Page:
“They are urgently asking for help”: the SOS that was ignored
The Hellenic Coast Guard stated that they did not commence a rescue operation to aid the fishing trawler overloaded with migrants before it eventually sank because the vessel refused assistance. International law experts, as well as active and former Coast Guard officials, refute this argument. In addition, communication between Alarm Phone and authorities (which are in Solomon’s possession), prove that the migrants on board had sent out an SOS – which was ignored.
The bodies of the victims who lost their lives at sea, 80 km southwest of Pylos on June 13-14 have been transferred to Schisto cemetery. At least 78 dead and hundreds remain missing. So far, 104 people have been rescued, while the search for survivors continues.
But critical questions remain about the Hellenic Coast Guard’s mishandling of what has become the deadliest shipwreck recorded in the Mediterranean in recent years.
The same is true regarding the responsibilities of Greece and Europe, whose policies have forced asylum seekers to opt for the deadly Calabria sea route, which bypasses Greece (for obvious reasons), and prohibits them from establishing legal and safe routes.
“Refusal to receive assistance”
In the briefings and timeline of the events leading up to the tragedy, the Hellenic Coast Guard attributes the failure to rescue the migrants before the fishing trawler sank, to the vessel’s repeated “refusal to receive assistance” during their communications.
The Hellenic Coast Guard became aware of the vessel in the early morning hours of Tuesday, June 13, and was, according to its own log, in contact with the vessel from as early as 14:00 local time. But no rescue action was undertaken, because “the trawler did not request any assistance from the Coast Guard or Greece,” the Hellenic Coast Guard reported.
The same communication was repeated at 18:00: “Repeatedly the fishing trawler was asked by the merchant ship if it required additional assistance, if it was in danger, or if it wanted anything else from Greece. They replied, “we want nothing more than to continue to Italy’.”
But does this absolve the Coast Guard of responsibility?
International law experts as well as former and active members of the Hellenic Coast Guard question the legal and humanitarian basis of this argument, even if there was indeed a “refusal of assistance”. And they point out to Solomon that the rescue operation should have begun as soon as the fishing trawler was detected, for the following reasons, among others:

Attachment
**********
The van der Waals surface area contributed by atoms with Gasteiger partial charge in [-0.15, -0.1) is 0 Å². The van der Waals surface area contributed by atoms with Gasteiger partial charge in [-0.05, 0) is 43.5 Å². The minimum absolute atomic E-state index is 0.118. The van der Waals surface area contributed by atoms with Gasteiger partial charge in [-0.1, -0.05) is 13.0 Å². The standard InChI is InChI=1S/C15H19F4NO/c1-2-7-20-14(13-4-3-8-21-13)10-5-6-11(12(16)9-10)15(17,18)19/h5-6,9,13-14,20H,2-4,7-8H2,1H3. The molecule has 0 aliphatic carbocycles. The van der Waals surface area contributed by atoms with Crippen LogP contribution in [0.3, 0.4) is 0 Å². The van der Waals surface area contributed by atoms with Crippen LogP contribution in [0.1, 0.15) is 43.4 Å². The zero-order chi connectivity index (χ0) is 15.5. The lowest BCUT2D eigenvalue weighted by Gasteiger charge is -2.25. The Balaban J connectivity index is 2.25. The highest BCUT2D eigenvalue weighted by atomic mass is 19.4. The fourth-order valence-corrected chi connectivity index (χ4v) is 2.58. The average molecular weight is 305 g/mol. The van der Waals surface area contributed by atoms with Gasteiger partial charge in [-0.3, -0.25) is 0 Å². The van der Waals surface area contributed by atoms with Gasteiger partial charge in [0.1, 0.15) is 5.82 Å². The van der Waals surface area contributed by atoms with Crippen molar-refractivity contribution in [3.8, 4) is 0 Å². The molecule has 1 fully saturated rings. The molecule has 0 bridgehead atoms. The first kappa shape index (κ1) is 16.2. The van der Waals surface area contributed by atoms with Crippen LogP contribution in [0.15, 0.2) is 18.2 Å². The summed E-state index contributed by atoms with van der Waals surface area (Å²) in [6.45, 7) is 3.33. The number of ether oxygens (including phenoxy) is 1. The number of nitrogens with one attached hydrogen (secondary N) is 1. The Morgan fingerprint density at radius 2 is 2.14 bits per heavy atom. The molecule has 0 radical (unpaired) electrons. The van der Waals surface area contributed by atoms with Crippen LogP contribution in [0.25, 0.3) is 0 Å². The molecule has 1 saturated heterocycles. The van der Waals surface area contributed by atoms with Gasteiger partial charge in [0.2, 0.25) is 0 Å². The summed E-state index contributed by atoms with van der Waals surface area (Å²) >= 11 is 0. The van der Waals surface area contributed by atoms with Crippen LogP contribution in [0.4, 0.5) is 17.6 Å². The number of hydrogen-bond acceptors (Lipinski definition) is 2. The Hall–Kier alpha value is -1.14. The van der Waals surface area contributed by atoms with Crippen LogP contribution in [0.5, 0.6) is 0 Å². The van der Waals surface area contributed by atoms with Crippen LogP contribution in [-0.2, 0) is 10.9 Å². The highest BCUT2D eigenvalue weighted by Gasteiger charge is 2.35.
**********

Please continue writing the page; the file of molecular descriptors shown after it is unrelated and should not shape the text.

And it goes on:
The vessel was obviously overloaded and unseaworthy, with the lives of the people on board (who did not even have life-saving equipment) in constant danger.
Accepting a denial of rescue or other intervention by the Hellenic Coast Guard would be appropriate only if the vessel carried a state flag, had proper documents, had a proper captain and was safe. However, none of these scenarios applies in the case of this particular fishing trawler.
Hellenic Coast Guard officials had to objectively assess the situation and take necessary action regardless of how the passengers of the fishing trawler −or, to be precise, whoever the Hellenic Coast Guard was in contact with− assessed their own situation.
The fishing trawler was undoubtedly in a state of distress that mandated its rescue from the moment the Hellenic Coast Guard received the SOS call via Alarm Phone, which was transmitted to the group by the passengers on board. This SOS call is not mentioned anywhere in the Hellenic Coast Guard’s communications.
Proof the Hellenic Coast Guard was aware that the vessel was in distress
In its own chronology of events, Watch the Med – Alarm Phone reports that it contacted the authorities at 17:53 local time in Greece.
The email to the authorities indicates the coordinates of the overloaded fishing trawler. It states that there are 750 people on board, including women and children, and includes a telephone number to contact the passengers directly.
The email reads: “They are urgently asking for help”.
The email, indicating that a vessel is in distress, was sent to the Hellenic Coast Guard, Hellenic Police HQ, to the Ministry of Citizen Protection, as well as to the Coast Guard in Kalamata.
The email was also sent to the UNCHR in Greece and Turkey, to NATO, as well as to Greece’s Ombudsman.
Listen to Solomon’s exclusive interview with Maro, from Alarm Phone: